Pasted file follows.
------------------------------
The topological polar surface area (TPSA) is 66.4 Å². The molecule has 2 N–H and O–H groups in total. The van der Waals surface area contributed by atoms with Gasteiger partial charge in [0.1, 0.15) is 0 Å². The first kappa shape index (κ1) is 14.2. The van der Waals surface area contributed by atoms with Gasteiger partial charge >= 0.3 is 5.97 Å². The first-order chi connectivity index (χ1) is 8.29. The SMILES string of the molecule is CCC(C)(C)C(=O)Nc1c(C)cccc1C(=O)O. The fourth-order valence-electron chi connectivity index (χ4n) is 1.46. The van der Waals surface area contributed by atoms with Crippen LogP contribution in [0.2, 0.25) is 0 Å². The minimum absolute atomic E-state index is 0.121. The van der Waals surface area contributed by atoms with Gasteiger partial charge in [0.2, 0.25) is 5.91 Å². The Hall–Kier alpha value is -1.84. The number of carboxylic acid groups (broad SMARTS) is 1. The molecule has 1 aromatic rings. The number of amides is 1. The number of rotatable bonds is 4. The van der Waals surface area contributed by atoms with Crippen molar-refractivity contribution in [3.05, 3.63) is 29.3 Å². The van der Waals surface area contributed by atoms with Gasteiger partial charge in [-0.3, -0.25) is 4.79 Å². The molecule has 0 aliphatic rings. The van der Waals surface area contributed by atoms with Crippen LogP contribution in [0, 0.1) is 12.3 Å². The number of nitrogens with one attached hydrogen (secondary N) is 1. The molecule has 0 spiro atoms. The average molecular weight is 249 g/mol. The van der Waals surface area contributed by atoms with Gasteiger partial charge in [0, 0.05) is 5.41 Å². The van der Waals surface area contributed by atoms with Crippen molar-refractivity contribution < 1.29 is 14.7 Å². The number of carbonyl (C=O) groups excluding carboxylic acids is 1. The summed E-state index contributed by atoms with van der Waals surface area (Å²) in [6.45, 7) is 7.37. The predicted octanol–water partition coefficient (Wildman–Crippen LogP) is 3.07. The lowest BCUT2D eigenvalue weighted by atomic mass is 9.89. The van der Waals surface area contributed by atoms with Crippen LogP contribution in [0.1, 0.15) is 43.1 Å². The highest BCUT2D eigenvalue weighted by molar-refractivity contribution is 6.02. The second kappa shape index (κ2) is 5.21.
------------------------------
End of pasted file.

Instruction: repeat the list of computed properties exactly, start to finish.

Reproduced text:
The topological polar surface area (TPSA) is 66.4 Å². The molecule has 2 N–H and O–H groups in total. The van der Waals surface area contributed by atoms with Gasteiger partial charge in [0.1, 0.15) is 0 Å². The first kappa shape index (κ1) is 14.2. The van der Waals surface area contributed by atoms with Gasteiger partial charge >= 0.3 is 5.97 Å². The first-order chi connectivity index (χ1) is 8.29. The SMILES string of the molecule is CCC(C)(C)C(=O)Nc1c(C)cccc1C(=O)O. The fourth-order valence-electron chi connectivity index (χ4n) is 1.46. The van der Waals surface area contributed by atoms with Crippen LogP contribution in [0.2, 0.25) is 0 Å². The minimum absolute atomic E-state index is 0.121. The van der Waals surface area contributed by atoms with Gasteiger partial charge in [0.2, 0.25) is 5.91 Å². The Hall–Kier alpha value is -1.84. The number of carboxylic acid groups (broad SMARTS) is 1. The molecule has 1 aromatic rings. The number of amides is 1. The number of rotatable bonds is 4. The van der Waals surface area contributed by atoms with Crippen molar-refractivity contribution in [3.05, 3.63) is 29.3 Å². The van der Waals surface area contributed by atoms with Gasteiger partial charge in [-0.3, -0.25) is 4.79 Å². The molecule has 0 aliphatic rings. The van der Waals surface area contributed by atoms with Crippen LogP contribution in [0, 0.1) is 12.3 Å². The number of nitrogens with one attached hydrogen (secondary N) is 1. The molecule has 0 spiro atoms. The average molecular weight is 249 g/mol. The van der Waals surface area contributed by atoms with Gasteiger partial charge in [0, 0.05) is 5.41 Å². The van der Waals surface area contributed by atoms with Crippen molar-refractivity contribution < 1.29 is 14.7 Å². The number of carbonyl (C=O) groups excluding carboxylic acids is 1. The summed E-state index contributed by atoms with van der Waals surface area (Å²) in [6.45, 7) is 7.37. The predicted octanol–water partition coefficient (Wildman–Crippen LogP) is 3.07. The lowest BCUT2D eigenvalue weighted by atomic mass is 9.89. The van der Waals surface area contributed by atoms with Crippen LogP contribution in [0.1, 0.15) is 43.1 Å². The highest BCUT2D eigenvalue weighted by molar-refractivity contribution is 6.02. The second kappa shape index (κ2) is 5.21.